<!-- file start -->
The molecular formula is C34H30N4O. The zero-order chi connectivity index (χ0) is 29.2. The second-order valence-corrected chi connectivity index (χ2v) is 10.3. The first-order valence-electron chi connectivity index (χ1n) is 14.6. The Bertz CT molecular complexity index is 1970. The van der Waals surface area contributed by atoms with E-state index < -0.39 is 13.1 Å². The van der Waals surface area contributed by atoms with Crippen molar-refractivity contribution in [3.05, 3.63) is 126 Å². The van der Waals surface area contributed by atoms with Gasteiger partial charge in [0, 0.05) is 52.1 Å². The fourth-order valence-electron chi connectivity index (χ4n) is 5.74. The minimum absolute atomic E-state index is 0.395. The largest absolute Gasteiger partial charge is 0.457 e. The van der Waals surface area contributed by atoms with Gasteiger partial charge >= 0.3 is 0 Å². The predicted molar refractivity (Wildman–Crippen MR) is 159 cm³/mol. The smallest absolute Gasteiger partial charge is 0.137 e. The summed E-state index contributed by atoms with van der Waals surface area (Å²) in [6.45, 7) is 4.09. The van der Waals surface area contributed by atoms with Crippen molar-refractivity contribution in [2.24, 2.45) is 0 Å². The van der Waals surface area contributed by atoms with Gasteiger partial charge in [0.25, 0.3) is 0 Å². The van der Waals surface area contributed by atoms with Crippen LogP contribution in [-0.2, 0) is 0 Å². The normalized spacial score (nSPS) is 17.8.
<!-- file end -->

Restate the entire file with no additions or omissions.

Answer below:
The molecular formula is C34H30N4O. The zero-order chi connectivity index (χ0) is 29.2. The second-order valence-corrected chi connectivity index (χ2v) is 10.3. The first-order valence-electron chi connectivity index (χ1n) is 14.6. The Bertz CT molecular complexity index is 1970. The van der Waals surface area contributed by atoms with E-state index < -0.39 is 13.1 Å². The van der Waals surface area contributed by atoms with Crippen molar-refractivity contribution in [3.05, 3.63) is 126 Å². The van der Waals surface area contributed by atoms with Gasteiger partial charge in [0, 0.05) is 52.1 Å². The fourth-order valence-electron chi connectivity index (χ4n) is 5.74. The minimum absolute atomic E-state index is 0.395. The largest absolute Gasteiger partial charge is 0.457 e. The van der Waals surface area contributed by atoms with Gasteiger partial charge >= 0.3 is 0 Å². The predicted molar refractivity (Wildman–Crippen MR) is 159 cm³/mol. The smallest absolute Gasteiger partial charge is 0.137 e. The summed E-state index contributed by atoms with van der Waals surface area (Å²) in [6.45, 7) is 4.09. The van der Waals surface area contributed by atoms with Crippen molar-refractivity contribution in [2.24, 2.45) is 0 Å². The van der Waals surface area contributed by atoms with Gasteiger partial charge in [0.25, 0.3) is 0 Å². The van der Waals surface area contributed by atoms with Crippen LogP contribution in [-0.2, 0) is 0 Å². The normalized spacial score (nSPS) is 17.8.